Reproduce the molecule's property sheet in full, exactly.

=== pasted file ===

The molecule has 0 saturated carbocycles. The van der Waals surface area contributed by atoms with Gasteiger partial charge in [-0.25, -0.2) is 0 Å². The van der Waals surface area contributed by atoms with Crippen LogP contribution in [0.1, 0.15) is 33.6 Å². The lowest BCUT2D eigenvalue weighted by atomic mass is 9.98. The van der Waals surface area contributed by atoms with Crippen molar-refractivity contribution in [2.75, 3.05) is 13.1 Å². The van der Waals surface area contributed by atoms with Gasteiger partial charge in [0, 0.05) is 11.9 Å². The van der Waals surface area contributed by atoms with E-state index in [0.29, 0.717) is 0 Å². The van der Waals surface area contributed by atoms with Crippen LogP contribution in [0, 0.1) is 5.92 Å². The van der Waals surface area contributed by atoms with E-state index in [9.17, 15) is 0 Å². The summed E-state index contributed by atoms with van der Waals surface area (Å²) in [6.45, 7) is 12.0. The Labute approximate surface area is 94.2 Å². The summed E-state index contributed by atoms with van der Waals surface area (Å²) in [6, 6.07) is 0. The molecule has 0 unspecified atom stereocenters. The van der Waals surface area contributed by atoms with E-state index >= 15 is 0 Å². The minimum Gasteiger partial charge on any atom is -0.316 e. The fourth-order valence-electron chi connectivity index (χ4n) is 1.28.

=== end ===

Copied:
The molecule has 0 saturated carbocycles. The van der Waals surface area contributed by atoms with Gasteiger partial charge in [-0.25, -0.2) is 0 Å². The van der Waals surface area contributed by atoms with Crippen LogP contribution in [0.1, 0.15) is 33.6 Å². The lowest BCUT2D eigenvalue weighted by atomic mass is 9.98. The van der Waals surface area contributed by atoms with Crippen molar-refractivity contribution in [2.75, 3.05) is 13.1 Å². The van der Waals surface area contributed by atoms with Gasteiger partial charge in [0, 0.05) is 11.9 Å². The van der Waals surface area contributed by atoms with E-state index in [0.29, 0.717) is 0 Å². The van der Waals surface area contributed by atoms with Crippen LogP contribution in [0, 0.1) is 5.92 Å². The van der Waals surface area contributed by atoms with E-state index in [9.17, 15) is 0 Å². The summed E-state index contributed by atoms with van der Waals surface area (Å²) in [6.45, 7) is 12.0. The Labute approximate surface area is 94.2 Å². The summed E-state index contributed by atoms with van der Waals surface area (Å²) in [6, 6.07) is 0. The molecule has 0 unspecified atom stereocenters. The van der Waals surface area contributed by atoms with E-state index >= 15 is 0 Å². The minimum Gasteiger partial charge on any atom is -0.316 e. The fourth-order valence-electron chi connectivity index (χ4n) is 1.28.